General practice leases – are there real risks involved for practices in the face of a new lease? | QCS

General practice leases – are there real risks involved for practices in the face of a new lease?

Dementia Care
August 18, 2017

The most recent tranche of NHS England ETTF (Estates Technology and Transformation Fund) has been the enabler of a number of large projects relating to schemes to rehouse practices in larger, better quality premises. In some cases, this will involve practices/partnerships taking on a lease for 10, 15 or 20 years or longer on the premises as required by the current – but soon to be rejuvenated we are reliably informed – General Practice Premises Directions (2013).

These days some GPs report not feeling as secure in general practice as they perhaps once did especially when it comes to increased workload, reduced work-life balance, a shift in how income is earned, higher costs and increasing central and visible performance management of the services they provide – as well as the extra work involved in some areas in respect of CQC regulation. This less optimistic mood, in turn, can have an effect on their approach to committing to what they regard as a long lease on new premises no matter how much they want to expand and improve the quality of their practice accommodation.

This diminished confidence in general practice has made some partnerships reluctant to take on, say, a 20-year lease with no break clauses due to the level of investment involved in developing the premises and the need for the developer to recoup those development costs. Some practices are concerned about the sustainability of the partnership where partners are nearing retirement and recruitment is challenging while others are simply concerned they might end up with what is perceived as a potentially fatal rent bill if they give up their GMS contract before the end of their lease term.

Somewhere along the way the message that leases on GP premises should not be or become a burden has been lost in translation for a growing number of partnerships. The reality, however, is that once NHS (co-commissioning CCG or NHS England as appropriate) approval has been granted, the lease will attract NHS Recurring Premises Costs Reimbursements to cover the financial liabilities under the lease.

Clinical Commissioning Groups (CCGs) are legally prohibited from taking on or holding leases for third parties. NHS Property Services is not currently a vehicle for the holding of new leases on behalf of general practices although this may change in the foreseeable future – albeit there is no timescale at the moment. There are cases where large acute or community providers have agreed to take on leases for new practice premises when this has been supported by local commissioning and estates strategies and does not present a risk for any of the provider organisations concerned.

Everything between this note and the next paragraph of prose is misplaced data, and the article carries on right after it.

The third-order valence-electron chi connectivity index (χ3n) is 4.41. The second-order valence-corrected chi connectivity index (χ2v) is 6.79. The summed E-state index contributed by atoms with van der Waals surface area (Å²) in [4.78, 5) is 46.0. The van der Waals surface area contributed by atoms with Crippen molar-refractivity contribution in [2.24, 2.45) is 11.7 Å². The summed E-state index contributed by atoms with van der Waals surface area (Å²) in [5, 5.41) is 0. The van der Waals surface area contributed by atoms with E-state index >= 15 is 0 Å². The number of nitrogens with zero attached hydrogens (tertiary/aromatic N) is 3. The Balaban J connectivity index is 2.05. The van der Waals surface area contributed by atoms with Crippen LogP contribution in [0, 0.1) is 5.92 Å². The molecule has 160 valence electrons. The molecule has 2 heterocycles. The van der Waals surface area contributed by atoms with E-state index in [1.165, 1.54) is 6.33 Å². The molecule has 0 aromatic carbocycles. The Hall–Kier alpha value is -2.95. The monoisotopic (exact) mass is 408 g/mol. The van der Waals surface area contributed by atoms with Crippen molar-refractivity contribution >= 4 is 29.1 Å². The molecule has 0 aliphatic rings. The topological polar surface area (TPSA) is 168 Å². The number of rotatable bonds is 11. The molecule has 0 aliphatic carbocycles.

Where CCGs have taken on co-commissioning they have assumed the role of NHS England in respect of determining whether new or varied leases are affordable and represent value for money. It is only when these criteria have been met in relation to the lease terms (based on a report from the District Valuer’s office as commissioned by the CCG or NHS England on behalf of the NHS as appropriate) can the practice, as a tenant, apply for funding approval (to secure rent reimbursement). These steps must be completed before any GP premises lease can be signed with a landlord in order to check and confirm the proposed agreed terms are fair, reasonable and consistent with leases on other GP premises that attract NHS funding.

The NHS approval of the lease represents a long term NHS financial commitment to reimburse the contractor tenant for the entire term of the lease recognising the contractor tenant may change.

If the contractor decides to give proper notice and then withdraw from their contract, there will be provision in the lease for it to be surrendered or assigned (to a new provider). The underlying NHS strategic commissioning intention to retain general practice at the premises as a result of the significant capital investment for, say, 10, 15 or 20 years (depending on the length of the lease and with standard levels of rent abatement as set out in the GP Premises Costs Directions mentioned above) will involve the new provider taking on the lease for the remaining term, together with the primary medical services contract and the benefit of the agreed ongoing rent reimbursement.  In essence, the process from project to lease involves a number of steps which lead to safe long term arrangements for each party to the transaction whereby financial risk is minimised.

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Leah Biller

General Practice Specialist


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